Fictitious Capital: Silk, Cotton, and the Rise of the Arabic Novel

Fictitious Capital: Silk, Cotton, and the Rise of the Arabic Novel

Fictitious Capital: Silk, Cotton, and the Rise of the Arabic Novel

Fictitious Capital: Silk, Cotton, and the Rise of the Arabic Novel

Synopsis

The ups and downs of silk, cotton, and stocks syncopated with serialized novels in the late-nineteenth-century Arabic press: Time itself was changing. Novels of debt, dissimulation, and risk begin to appear in Arabic at a moment when France and Britain were unseating the Ottoman legacy in Beirut, Cairo, and beyond. Amid booms and crashes, serialized Arabic fiction and finance at once tell the other's story.

While scholars of Arabic often write of a Nahdah, a sense of renaissance, Fictitious Capital argues instead that we read the trope of Nahdah as Walter Benjamin might have, as "one of the monuments of the bourgeoisie that [are] already in ruins." Financial speculation engendered an anxious mixture of hope and fear formally expressed in the mingling of financial news and serialized novels in such Arabic journals as Al-Jinān, Al-Muqtataf, and Al-Hilāl. Holt recasts the historiography of the Nahdah, showing its sense of rise and renaissance to be a utopian, imperially mediated narrative of capital that encrypted its inevitable counterpart, capital flight.

Excerpt

This is a book about the history of the Arabic novel, but it will not be a tale so much of nation as of capital—finance capital in particular—in an age, much like our own, of speculation and empire; and while Fictitious Capital ends in Egypt, the history it charts does not begin there, but in Ottoman Syria. For a curiously long time, Egyptian lawyer Muḥammad Ḥusayn Haykal’s 1914 novel Zaynab marked the beginning of the Arabic novel. That narrative was consolidated in ʿAbd al-Muḥsin Ṭāhā Badr’s canon-forming Taṭawwur al-riwāyah alʿarabiyyah al-ḥadīthah fī Miṣr (1860–1938) (The development of the modern Arabic novel in Egypt, 1860–1938) at the moment, Elliott Colla reminds us, that Egypt was decolonizing under Nasser, an Egypt for Egyptians. Fictitious Capital reads from the extensive, disremembered archive of the early Arabic press, a prehistory of Zaynab, a time when the Arabic novel as a serialized form provided the narrative technology for imagining a new kind of future, one founded in the speculative habits of finance capital remaking Arab cities of the Eastern Mediterranean from at least 1860.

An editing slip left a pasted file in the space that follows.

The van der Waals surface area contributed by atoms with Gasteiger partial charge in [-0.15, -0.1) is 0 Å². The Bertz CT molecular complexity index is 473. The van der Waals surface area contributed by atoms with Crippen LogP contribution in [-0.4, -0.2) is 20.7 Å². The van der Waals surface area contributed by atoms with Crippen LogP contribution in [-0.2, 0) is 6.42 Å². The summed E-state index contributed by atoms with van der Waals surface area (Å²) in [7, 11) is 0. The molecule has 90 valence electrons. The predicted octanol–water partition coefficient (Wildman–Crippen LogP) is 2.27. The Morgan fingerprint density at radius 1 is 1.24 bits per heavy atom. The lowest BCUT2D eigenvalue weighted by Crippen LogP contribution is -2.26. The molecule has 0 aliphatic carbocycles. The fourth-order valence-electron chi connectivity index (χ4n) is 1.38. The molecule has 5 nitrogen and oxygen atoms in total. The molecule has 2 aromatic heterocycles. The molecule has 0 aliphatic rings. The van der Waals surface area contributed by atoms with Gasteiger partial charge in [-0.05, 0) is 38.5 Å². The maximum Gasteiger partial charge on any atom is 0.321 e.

The novels serialized in Arabic at a moment so often heralded as one of Nahḍah, of rise and renaissance, limned in form and plot what Giovanni Arrighi reminds us is a “hidden abode”: the realm of finance, “the real home of capitalism.” “Hard to see because of the actual invisibility or the complexity of the activities that constitute it,” Arrighi writes, it is a realm of capital where profits are made off the “monetary illusions” of others. Fictitious Capital reads serialized Arabic novels in the late nineteenth and early twentieth centuries . . .

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